Every culture has some form of pottery and has used clay for utilitarian and aesthetic purposes for centuries. The Eastern Woodland Indians have a long history of making pottery from natural clay dug from pond sides, riverbanks, and even ocean cliffs. On Saturday, September 24, Sunday, September 25, and Saturday, October 1 the Institute for American Indian Studies on 38 Curtis Road in Washington, Connecticut is holding a Traditional Pottery Workshop from 1 p.m. to 4 p.m. on each of the three days resulting in the creation of a clay vessel. Paul Wegner, Assistant Director of the Institute, and Griffin Kalin, IAIS Educator, and Traditional Skills Expert will guide participants through the construction and pit firing process of their vessel.
Pottery found by archeologists can tell us much about how people lived long ago. The decorations on pottery are expressions of culture and individualism, history, and about ties between people. It gives us a glimpse at how they cooked, what they ate, how they moved around, and what they left behind. By documenting and noting the changing shapes of vessels and designs archeologists are able to determine changes in diet and circumstances. A fascinating aspect of this workshop is learning about the different types of Native American pottery found throughout the country with examples from the Institute’s vast collections.
This is a three-day workshop because working with locally sourced clay requires time for the clay to be processed correctly. When making traditional Native American pottery there are no kilns and no wheels used in the process. During this workshop, participants will learn the traditional methods of pottery making starting with locally foraged clay that will be screened to remove rocks and other debris and then put into water to allow the clay to settle. After the clay is fully prepared, participants will add their own temper, which can be almost anything from a crushed shell, or sand, to crushed-fired pottery, or plant material. The clay is tempered to help pottery withstand the shock of rapid temperature changes and flames. A highlight of the program is making the vessel by using the coil method and learning how to treat the surface and decorate it. When the clay is ready, the vessels will be fired outside in a shallow pit. After firing, which can reach temperatures of up to 1500 degrees, the clay will be as hard as a rock. It is important to remember that the clay is fragile and that there is no guarantee that the vessels will remain intact during the firing process, which is part of the learning experience and fun.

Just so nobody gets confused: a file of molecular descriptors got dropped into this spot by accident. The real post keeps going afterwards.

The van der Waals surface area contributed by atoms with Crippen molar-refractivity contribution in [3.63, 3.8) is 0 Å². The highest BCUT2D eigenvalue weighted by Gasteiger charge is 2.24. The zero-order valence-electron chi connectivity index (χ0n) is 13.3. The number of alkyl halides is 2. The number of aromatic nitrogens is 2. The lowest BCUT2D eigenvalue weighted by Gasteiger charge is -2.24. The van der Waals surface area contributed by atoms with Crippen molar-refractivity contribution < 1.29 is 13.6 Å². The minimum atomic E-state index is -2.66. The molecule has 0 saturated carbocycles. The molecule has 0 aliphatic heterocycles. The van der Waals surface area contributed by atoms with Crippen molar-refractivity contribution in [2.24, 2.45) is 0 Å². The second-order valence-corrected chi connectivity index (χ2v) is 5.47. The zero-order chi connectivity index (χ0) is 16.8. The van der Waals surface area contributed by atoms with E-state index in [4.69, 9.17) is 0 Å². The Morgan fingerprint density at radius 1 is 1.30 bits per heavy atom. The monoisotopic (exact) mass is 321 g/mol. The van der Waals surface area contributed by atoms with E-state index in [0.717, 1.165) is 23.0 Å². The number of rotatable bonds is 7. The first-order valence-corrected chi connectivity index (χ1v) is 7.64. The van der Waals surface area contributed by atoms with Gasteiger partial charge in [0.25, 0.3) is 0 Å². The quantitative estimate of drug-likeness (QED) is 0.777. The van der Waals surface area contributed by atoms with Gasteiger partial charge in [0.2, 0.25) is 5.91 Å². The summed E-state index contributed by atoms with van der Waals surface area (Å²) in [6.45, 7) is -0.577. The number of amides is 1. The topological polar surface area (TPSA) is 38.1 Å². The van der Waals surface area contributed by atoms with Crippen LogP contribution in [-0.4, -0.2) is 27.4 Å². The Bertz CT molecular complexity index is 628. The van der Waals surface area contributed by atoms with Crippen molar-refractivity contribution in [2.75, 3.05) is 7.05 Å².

This is an outdoor event so participants should dress for the weather and pack a lunch and some water. The cost of this intensive three-day workshop is $110 for non-members and $90 for members of the Institute. Pre-registration and pre-payment are required and refunds will not be given after September 24, without serious extenuating circumstances. For more information call us at 860-868-0518 or email us at firstname.lastname@example.org. To register for this workshop click here.